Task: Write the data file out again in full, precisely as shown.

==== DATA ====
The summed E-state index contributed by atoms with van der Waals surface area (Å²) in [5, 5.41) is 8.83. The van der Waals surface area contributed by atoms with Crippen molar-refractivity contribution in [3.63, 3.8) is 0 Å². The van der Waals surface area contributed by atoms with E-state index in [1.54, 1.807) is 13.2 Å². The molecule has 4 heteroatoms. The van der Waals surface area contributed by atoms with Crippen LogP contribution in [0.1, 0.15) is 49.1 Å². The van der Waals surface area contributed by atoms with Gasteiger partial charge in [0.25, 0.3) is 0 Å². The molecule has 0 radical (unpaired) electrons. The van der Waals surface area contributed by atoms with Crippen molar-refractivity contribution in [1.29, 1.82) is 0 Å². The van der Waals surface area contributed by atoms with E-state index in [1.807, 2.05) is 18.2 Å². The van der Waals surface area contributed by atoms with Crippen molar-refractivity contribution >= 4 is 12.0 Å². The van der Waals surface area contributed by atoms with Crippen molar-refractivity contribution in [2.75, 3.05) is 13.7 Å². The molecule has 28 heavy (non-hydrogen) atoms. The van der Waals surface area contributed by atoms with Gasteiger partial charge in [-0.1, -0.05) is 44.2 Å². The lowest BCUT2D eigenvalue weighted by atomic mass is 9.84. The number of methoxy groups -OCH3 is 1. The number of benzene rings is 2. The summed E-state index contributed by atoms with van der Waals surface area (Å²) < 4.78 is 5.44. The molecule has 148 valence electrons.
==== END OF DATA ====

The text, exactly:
The summed E-state index contributed by atoms with van der Waals surface area (Å²) in [5, 5.41) is 8.83. The van der Waals surface area contributed by atoms with Crippen molar-refractivity contribution in [3.63, 3.8) is 0 Å². The van der Waals surface area contributed by atoms with E-state index in [1.54, 1.807) is 13.2 Å². The molecule has 4 heteroatoms. The van der Waals surface area contributed by atoms with Crippen LogP contribution in [0.1, 0.15) is 49.1 Å². The van der Waals surface area contributed by atoms with Gasteiger partial charge in [0.25, 0.3) is 0 Å². The molecule has 0 radical (unpaired) electrons. The van der Waals surface area contributed by atoms with Crippen molar-refractivity contribution in [1.29, 1.82) is 0 Å². The van der Waals surface area contributed by atoms with E-state index in [1.807, 2.05) is 18.2 Å². The van der Waals surface area contributed by atoms with Crippen molar-refractivity contribution >= 4 is 12.0 Å². The van der Waals surface area contributed by atoms with Crippen molar-refractivity contribution in [2.75, 3.05) is 13.7 Å². The molecule has 28 heavy (non-hydrogen) atoms. The van der Waals surface area contributed by atoms with Gasteiger partial charge in [-0.1, -0.05) is 44.2 Å². The lowest BCUT2D eigenvalue weighted by atomic mass is 9.84. The number of methoxy groups -OCH3 is 1. The number of benzene rings is 2. The summed E-state index contributed by atoms with van der Waals surface area (Å²) < 4.78 is 5.44. The molecule has 148 valence electrons.